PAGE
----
Considering hops have been cultivated for 1,000 years, we still don't know much about them, Shellhammer says. Future breeds could taste strongly of coconut, mango, pineapple, onion, sage, garlic, leather or tobacco. "I think you'll find that brewers will use them like cooks use spices—as a blend," he says.

Demand comes because craft brewers are faddy, Shellhammer says, always looking for something new. The industry embraced sour beers, barrel aging and the use of European yeast strains in recent years. He thinks boutique hops could be the next big thing.

"They're in a business that's more like fashion—trends and flavors and trying to stay ahead of it instead of being behind it," he says.

The hop shortage piqued the interest of a number of big craft brewers who previously took their supply for granted. Some are actually growing their own, including Sierra Nevada, the third-largest American-owned brewery, which planted 40 acres around its massive brewhouse in Chico, Calif.

Downstate, Rogue Ales is growing seven varieties of hops in Independence. The 40-acre farm provides enough hops—standard varieties roguishly renamed "Freedom," "Rebel" and "Liberty"—for about a third of the brewery's needs.

"During the hop crisis we said, 'Let's make sure we never have to tell our brewer he can't use as many hops as he wants because it'll crush his spirit,'" says Brett Joyce, Rogue's president. "And now our hops clearly have their own flavor because they have their own land. They taste like nothing else anywhere.... We call it 'dirt-oir.'"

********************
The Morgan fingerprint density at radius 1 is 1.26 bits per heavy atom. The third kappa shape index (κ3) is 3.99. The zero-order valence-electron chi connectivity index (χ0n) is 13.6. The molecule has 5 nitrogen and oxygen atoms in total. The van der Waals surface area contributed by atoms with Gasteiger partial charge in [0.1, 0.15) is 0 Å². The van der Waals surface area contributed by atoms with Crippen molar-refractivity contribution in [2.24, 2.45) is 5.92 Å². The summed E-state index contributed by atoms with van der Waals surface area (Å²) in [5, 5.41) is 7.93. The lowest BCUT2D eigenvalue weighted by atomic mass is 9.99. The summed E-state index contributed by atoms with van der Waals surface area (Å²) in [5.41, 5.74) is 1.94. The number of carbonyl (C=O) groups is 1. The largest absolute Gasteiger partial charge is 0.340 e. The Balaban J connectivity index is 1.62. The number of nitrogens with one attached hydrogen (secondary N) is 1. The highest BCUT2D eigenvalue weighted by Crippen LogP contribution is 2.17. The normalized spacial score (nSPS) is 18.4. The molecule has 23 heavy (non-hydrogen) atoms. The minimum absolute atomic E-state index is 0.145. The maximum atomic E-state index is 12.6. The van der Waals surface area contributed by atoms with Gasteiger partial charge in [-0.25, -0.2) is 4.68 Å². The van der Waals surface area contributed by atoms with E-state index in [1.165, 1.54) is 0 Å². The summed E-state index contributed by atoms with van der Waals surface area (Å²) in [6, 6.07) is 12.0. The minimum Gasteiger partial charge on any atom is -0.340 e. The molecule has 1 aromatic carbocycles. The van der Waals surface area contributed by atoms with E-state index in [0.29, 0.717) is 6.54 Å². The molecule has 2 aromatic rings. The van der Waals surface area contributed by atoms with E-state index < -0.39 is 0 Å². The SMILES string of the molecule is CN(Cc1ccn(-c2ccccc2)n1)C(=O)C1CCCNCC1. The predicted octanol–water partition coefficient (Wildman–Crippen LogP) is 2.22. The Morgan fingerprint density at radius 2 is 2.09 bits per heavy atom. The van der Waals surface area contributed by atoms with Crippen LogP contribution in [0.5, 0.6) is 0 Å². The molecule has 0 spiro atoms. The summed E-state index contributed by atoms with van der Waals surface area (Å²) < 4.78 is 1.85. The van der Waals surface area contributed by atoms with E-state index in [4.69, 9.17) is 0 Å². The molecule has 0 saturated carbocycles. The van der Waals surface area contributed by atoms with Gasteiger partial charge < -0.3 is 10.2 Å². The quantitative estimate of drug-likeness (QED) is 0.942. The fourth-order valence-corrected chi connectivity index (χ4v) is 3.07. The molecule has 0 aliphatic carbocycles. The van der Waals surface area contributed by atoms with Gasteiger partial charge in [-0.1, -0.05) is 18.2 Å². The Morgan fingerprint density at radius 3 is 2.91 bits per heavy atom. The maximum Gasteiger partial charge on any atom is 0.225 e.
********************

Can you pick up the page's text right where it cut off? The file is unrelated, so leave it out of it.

The idea of terroir in beer, ridiculous until very recently, is exciting to people like Shellhammer: "If you have a cabernet grown in [Napa], they have a different quality [than] a cabernet that's grown in Sonoma. I'm certain those differences exist for hops."

While other craft breweries are two time zones away from the farms growing their ingredients, Oregon brewers can have their pick from farms growing hops and barley in their backyard. "It could lead to some pretty cool stuff," Shellhammer says.

There's a big, green mess inside the tasting room at Hood River's

. Led by brewmaster Jamie Emmerson, a jolly Hoosier who jumped into beer from organic chemistry, Full Sail's brewers are gathered around 14 hand-numbered and vacuum-packed samples of experimental new-hop varieties.

The baggies look like pot—cannabis is a cousin to hops (read more about that here)—but smell strongly of garlic, citrus and freshly mown grass. The men rub the hops into sticky grounds then cup the mess over their noses and inhale. They finish by recording their opinions on a form.

"Oh, that one's really nice," says brewer Jim Kelter, inhaling deeply. "It'd do really well in a lager."

These are Indie Hops' competition. They're Washington hops, sent by a new company started by the people behind two of the biggest blockbuster hop varieties of the past decade—Citra and Simcoe—one of whom is a scion of the Haas family, the world's top hop merchant.